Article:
Dear Friends of IWP:
We here at the Institute commemorate Constitution Day because we believe strongly in its value as the foundation of a system of rule of law.
America was conceived as a society under the rule of law, one in which laws would restrain our governing authorities. This conception is borne of a realistic understanding of human nature: the recognition that human beings will always suffer the temptation to do the wrong thing. Sometimes if we do the wrong thing in passing a law, society needs a further restraint on what could be a gravely mistaken, if not unjust, action. The United States Constitution is a fundamental law higher than those statutory laws that can be enacted in a fit of passion, and that ultimately can prove to be unjust.
There is a theory that says that the Constitution must be a living document, and on the face of it, there is nothing wrong with that – except that, all too often, some jurists who subscribe to this theory prefer to re-interpret the Constitution according to their personal views, rather than to accept those provisions as they were originally intended and ratified. This amounts to judicial rule rather than rule of law.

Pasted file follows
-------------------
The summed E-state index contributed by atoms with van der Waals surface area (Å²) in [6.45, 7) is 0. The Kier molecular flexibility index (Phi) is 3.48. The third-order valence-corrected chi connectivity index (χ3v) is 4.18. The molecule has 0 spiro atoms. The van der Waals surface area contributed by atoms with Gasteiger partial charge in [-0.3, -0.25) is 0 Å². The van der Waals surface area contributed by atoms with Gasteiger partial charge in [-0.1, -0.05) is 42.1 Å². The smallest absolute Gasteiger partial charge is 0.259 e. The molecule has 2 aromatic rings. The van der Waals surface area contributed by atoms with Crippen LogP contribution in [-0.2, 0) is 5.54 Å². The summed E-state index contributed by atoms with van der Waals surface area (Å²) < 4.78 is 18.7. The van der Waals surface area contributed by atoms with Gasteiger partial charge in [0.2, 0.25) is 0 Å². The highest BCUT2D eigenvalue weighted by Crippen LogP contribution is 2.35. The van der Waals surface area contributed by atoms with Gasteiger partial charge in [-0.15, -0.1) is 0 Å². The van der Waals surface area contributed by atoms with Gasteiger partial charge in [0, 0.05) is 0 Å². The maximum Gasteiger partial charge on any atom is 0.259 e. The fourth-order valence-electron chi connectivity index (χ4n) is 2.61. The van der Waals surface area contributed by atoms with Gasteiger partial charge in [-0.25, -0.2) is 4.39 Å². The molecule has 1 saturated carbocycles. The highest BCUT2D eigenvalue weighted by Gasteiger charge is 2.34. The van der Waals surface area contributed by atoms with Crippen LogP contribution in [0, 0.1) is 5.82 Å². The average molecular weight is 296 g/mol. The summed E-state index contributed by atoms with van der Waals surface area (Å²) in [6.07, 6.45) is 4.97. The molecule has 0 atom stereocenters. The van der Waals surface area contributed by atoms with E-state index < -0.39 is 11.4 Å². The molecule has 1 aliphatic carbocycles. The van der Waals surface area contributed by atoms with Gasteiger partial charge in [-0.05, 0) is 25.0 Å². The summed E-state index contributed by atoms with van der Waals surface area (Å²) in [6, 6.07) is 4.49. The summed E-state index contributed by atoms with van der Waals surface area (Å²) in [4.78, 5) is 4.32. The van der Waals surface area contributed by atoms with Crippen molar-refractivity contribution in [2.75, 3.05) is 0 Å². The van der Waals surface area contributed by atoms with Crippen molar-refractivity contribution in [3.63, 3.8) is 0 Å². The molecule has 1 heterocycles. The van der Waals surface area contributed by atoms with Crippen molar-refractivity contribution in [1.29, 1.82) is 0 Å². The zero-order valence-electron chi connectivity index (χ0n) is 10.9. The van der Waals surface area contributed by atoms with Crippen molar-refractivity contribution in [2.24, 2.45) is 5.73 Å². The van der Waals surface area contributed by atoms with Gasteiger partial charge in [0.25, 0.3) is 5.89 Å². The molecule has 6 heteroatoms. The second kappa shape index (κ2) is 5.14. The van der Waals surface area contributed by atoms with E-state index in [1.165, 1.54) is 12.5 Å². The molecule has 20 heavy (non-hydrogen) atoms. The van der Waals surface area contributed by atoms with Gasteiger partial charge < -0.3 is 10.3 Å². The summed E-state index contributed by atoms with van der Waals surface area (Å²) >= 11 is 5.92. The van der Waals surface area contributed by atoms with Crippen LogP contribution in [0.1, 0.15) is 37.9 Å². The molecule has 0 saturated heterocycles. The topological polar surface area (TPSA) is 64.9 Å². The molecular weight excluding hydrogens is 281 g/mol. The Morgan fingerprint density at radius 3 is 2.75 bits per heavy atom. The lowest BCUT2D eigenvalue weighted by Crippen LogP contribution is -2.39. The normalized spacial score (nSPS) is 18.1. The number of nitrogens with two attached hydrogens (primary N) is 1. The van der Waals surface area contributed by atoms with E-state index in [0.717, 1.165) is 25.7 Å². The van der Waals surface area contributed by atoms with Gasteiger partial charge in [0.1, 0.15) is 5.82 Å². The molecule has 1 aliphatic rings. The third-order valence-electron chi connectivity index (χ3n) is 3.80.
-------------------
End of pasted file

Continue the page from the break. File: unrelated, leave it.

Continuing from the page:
The American Constitution has served our country magnificently for so many years, and insofar as some of its provisions are inadequate to meet needs that a national consensus considers vital, that Constitution stands waiting to be amended, which is the proper way of running a true rule-of-law system.
The defense of America is not simply a material matter. It involves the philosophical defense of a political order. We at IWP remain dedicated to this task.
Founder and President